The motion is informed by research in conjunction with Social Development Centre Waterloo Region (SDCWR) and a team led by University of Waterloo Professor Brian Doucet, looking at how gentrification and displacement in the Kitchener-Waterloo area has resulted in annual declines in affordable rental units. 

Their findings show a “devastating impact” by investment companies through renovictions, upscaling affordable rentals, negligence resulting in crumbling infrastructure, a lack of maintenance and safety, and cutting corners on necessary repairs. It’s not just tenants who are being exploited either —  REITs often fail to pay staff a decent wage, or even adequately train them for their positions. 

“Practices adopted by financialized landlords to move people out are uprooting and

pushing residents out of their homes, neighbourhoods, and communities,” SDCWR Executive Director Aleksandra Petrovik said in a release last month. “The affordable buildings are being replaced with the indiscriminate construction of high-priced high-rise condominiums mostly as investments rented out, not lived in.”

In a November 2020 report, Ricardo Tranjan, a senior researcher with the Canadian Centre for Policy Alternatives Ontario office, explored just how lucrative REITs can be — even amidst a global pandemic. 

What Tranjan found, as thousands of Canadians struggled to make rent payments and avoid evictions, the country’s largest landlords were celebrating with champagne. 

Tranjan looked at CAPREIT, which owns 57,000 rental units in Canada — including 2,233 units acquired between February and September 2020.

CAPREIT’s third-quarter financial report from 2020 showed a 15 per cent increase in net rental revenue from September 2019 to September 2020.

During the same time period, CAPREIT’s average monthly rents on occupied units increased by three per cent — six times the rate of inflation for the period. While tenants in many provinces benefitted from temporary rent control measures, CAPREIT increased rents to turnover units by nearly nine per cent on average during the first nine months of 2020.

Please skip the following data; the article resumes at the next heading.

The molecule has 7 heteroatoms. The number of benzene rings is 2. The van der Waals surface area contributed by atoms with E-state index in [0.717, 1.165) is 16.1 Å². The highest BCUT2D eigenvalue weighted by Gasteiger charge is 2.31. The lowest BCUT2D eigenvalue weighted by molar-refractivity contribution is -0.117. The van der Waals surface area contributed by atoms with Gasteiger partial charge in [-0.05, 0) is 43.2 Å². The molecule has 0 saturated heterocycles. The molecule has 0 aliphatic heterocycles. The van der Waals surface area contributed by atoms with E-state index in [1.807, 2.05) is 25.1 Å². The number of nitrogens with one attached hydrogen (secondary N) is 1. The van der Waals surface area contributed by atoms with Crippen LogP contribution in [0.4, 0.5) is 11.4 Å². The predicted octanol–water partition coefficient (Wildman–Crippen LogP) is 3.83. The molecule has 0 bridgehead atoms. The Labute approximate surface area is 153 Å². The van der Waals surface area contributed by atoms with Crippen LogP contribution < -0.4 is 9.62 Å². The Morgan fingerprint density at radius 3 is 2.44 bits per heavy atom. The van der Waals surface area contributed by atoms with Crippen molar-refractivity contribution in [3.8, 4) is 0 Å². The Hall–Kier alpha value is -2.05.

For Matt Clark, member of Waterloo Region Yes In My Backyard (YR YIMBY), Morrice’s motion would make a meaningful impact.

“WR YIMBY believes taxing REITs will help level the playing field for all buyers,” Clark said in a release. “Using the proceeds of this tax to invest in sustainable, non-precarious housing such as non-profits and co-operatives will ensure as many people as possible from all stages of life have a place to call home.”Morrice’s motion comes after thousands of Canadians signed a petition he sponsored to address the country’s housing crisis. Now, he hopes the Trudeau government will follow through with legislation to end tax exemptions on REITs and reinvest those tax dollars into public, affordable housing — in time for Budget 2023.

Image: Gilad Cohen

Stephen Wentzell

Stephen Wentzell is rabble.ca‘s national politics reporter, a cat-dad to Benson, and a Real Housewives fanatic. Based in Halifax, he writes solutions-based, people-centred...